Student Hunger & Homelessness at Massachusetts Public Colleges & Universities

GO TO right arrow  2016 Survey | The Student Experience | National Context | Campus Response | Student Resources


2016 Hunger & Homelessness Survey

The third annual Massachusetts Department of Higher Education survey of the Commonwealth's public colleges and universities found that most campuses are seeing an increase in student hunger and homelessness. Many reasons were proposed to explain the increases, including cost of living, lack of family support, low-paying jobs and financial aid issues.

 
34% of campuses report an increase in students being served by food pantries
38% of campuses report an increase in students living with food insecurity
45% of campuses report an increase in student homelessness

 

 

The Student Experience

students walk into the front doors of bunker hill community college
24 out of 29 campuses
are aware of students who are homeless

Most colleges said they have students living in shelters, cars, or on their friends' couches, and some described students living in coffee shops and fast-food restaurants, or outside in warmer weather.

“Quite frankly, it’s heartbreaking to know the kind of challenges they’re facing, and they still come to school, and they still try to succeed,” Patricia Gentile, president of North Shore Community College, told The Boston Globe.

 

National Context

Hunger On Campus: The Challenge of Food Insecurity for College Students

Four campus-based organizations – the College and University Food Bank Alliance, the National Student Campaign Against Hunger and Homelessness, the Student Government Resource Center, and the Student Public Interest Research Groups – surveyed college students across the United States on food insecurity between March and May 2016. Findings of the survey include:

  • Food insecurity occurs at both two-year and four-year institutions. Twenty-five percent of community college students qualified as having very low food security, compared to 20 percent at four-year schools.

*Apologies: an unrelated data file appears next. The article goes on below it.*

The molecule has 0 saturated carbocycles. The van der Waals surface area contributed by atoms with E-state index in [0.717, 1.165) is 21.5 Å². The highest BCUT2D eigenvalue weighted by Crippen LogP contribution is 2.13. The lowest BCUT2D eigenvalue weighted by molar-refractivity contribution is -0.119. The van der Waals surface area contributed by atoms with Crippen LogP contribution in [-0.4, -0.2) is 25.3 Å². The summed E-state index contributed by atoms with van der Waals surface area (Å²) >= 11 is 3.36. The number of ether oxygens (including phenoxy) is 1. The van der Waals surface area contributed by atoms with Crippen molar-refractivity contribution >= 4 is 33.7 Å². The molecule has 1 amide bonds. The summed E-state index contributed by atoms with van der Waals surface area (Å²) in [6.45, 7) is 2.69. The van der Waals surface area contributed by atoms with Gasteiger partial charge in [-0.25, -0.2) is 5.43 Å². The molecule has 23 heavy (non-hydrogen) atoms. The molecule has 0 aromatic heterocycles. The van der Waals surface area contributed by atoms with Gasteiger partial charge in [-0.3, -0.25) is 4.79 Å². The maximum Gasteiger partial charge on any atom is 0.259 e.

• Food insecurity was more prevalent among students of color. Fully 57 percent of Black or African American students reported food insecurity, compared to 40 percent of non-Hispanic white students.
  • More than half of all first-generation students (56 percent) were food insecure, compared to 45 percent of students who had at least one parent who attended college.

 


“My concern is that we’re seeing a huge increase in the 18–24 homeless youth population nationally, and I want to make sure that these individuals don’t become the chronically homeless at 50 or 60.”
–Linn Torto, Executive Office of Housing & Human Services, Massachusetts Interagency Council on Housing & Homelessness

Campus Response


In 2015, the Wisconsin HOPE Lab and the Association of Community College Trustees (ACCT) began collecting student-level survey data on food and housing insecurity at community colleges across the nation.

NSCC used the HOPE Lab model to administer a survey in September 2016. The results indicate that 32 percent of the 6,500 students at North Shore Community College are “hungry,” compared with 20 percent of community college students nationwide. Nineteen percent are homeless, compared with 13 percent of community college students nationally.

north shore community college logo

 


“[We see] more students asking for emergency loans to pay living expenses and students trying to opt out of the meal plans to save money on their overall University bill.”
–University of Massachusetts Amherst
In response to the 2016 Hunger & Homelessness Survey
WBUR Eddinger interview

On October 28, 2016, BHCC President Pam Eddinger spoke to WBUR's Radio Boston about the challenge of fighting hunger on college campuses. Listen here.

 

Resources for Students

Statewide Programs

Department of Health and Human Services
Find free and affordable food and housing options near you.
617-573-1600
www.mass.gov/eohhs/consumer/basic-needs

Massachusetts 2-1-1
Dial 2-1-1 or visit the website below to get connected with a variety of vital resources in your community 24 hours per day, 7 days per week.
1-877-211-MASS (6277)
508-370-4890 TTY
www.mass211help.org

Campus Programs

Bristol Community College
Mobile Food Market

Bunker Hill Community College
Single Stop

Cape Cod Community College
Family Pantry at Cape Cod CC

Greenfield Community College
GCC Food Pantry

Massasoit Community College
Massasoit Food Pantry

North Shore Community College
Emergency Resources

Northern Essex Community College
Food Pantries

Springfield Technical Community College
Center for Access Services

 


Bridgewater State University
Food Bank 4 U

Framingham State University
Student Resources

Salem State University
Student Advocacy

Westfield State University
Common Goods

UMass Boston
U-ACCESS

UMass Dartmouth
Arnie's Cupboard

UMass Lowell
Navigators Food Pantry

Students: If you are looking for help but your school isn't listed, contact your campus' office of student services for more information.